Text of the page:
AsureQuality is pleased to announce the appointment of John McKay as its new Chief Executive Officer (CEO), commencing 3 June 2014.

John is an experienced international business leader who comes with proven experience in the food and dairy sectors and has a strong customer partnership approach.

He is currently CEO of Hansells Food Group where he runs a diverse and complex business including four manufacturing sites, and sales and distribution companies in New Zealand, Australia and the United Kingdom. . . .

Changes to Dairy Cattle Code of Welfare Proposed:

The National Animal Welfare Advisory Committee (NAWAC) is seeking public consultation on proposed changes to the Animal Welfare (Dairy Cattle) Code of Welfare 2010.

NAWAC is proposing that blunt force trauma may not be used for the routine killing of unwanted dairy calves on the farm.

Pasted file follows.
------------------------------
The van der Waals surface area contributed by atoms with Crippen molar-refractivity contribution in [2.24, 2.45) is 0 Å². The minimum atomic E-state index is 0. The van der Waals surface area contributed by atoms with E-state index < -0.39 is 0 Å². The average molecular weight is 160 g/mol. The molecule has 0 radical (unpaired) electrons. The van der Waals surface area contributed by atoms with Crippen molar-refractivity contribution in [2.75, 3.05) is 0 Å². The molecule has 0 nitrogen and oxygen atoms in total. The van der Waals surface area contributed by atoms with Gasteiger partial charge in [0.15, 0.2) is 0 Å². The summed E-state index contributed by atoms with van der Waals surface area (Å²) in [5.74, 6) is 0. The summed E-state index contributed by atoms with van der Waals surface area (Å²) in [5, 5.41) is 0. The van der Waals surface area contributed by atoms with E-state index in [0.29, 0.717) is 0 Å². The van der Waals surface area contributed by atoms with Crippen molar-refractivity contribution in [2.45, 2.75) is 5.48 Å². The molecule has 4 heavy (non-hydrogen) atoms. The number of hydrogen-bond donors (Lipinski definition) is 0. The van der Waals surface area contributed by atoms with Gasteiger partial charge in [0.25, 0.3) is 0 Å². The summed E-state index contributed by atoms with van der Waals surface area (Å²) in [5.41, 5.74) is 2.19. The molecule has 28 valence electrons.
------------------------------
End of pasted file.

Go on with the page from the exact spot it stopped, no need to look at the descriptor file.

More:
“We understand that people are concerned about farmers using blunt force trauma to kill young calves on the farm,” says Dr Karen Phillips, Deputy- Chair of NAWAC.

“The risks of incorrect use, coupled with the fact that there are alternatives that can be better for animal welfare, meant that it was time to consider changing the rules on this. . .

Aim of rural Fiji training to create genuine items for tourists:

A project to train rural women in Fiji to make jewellery from ‘Mother of Pearl’ shells aims to not only help women earn a living, but also create more genuine Fiji made items for tourists.

The study of the pearl industry by the University of the South Pacific, with James Cook and Adelaide Universities, found that while pearls were making a lot of money, their shells were not being utilised.

It also found that most of what’s being sold to tourists in Fiji is imported from Asia, but is falsely being sold as made in Fiji. . . .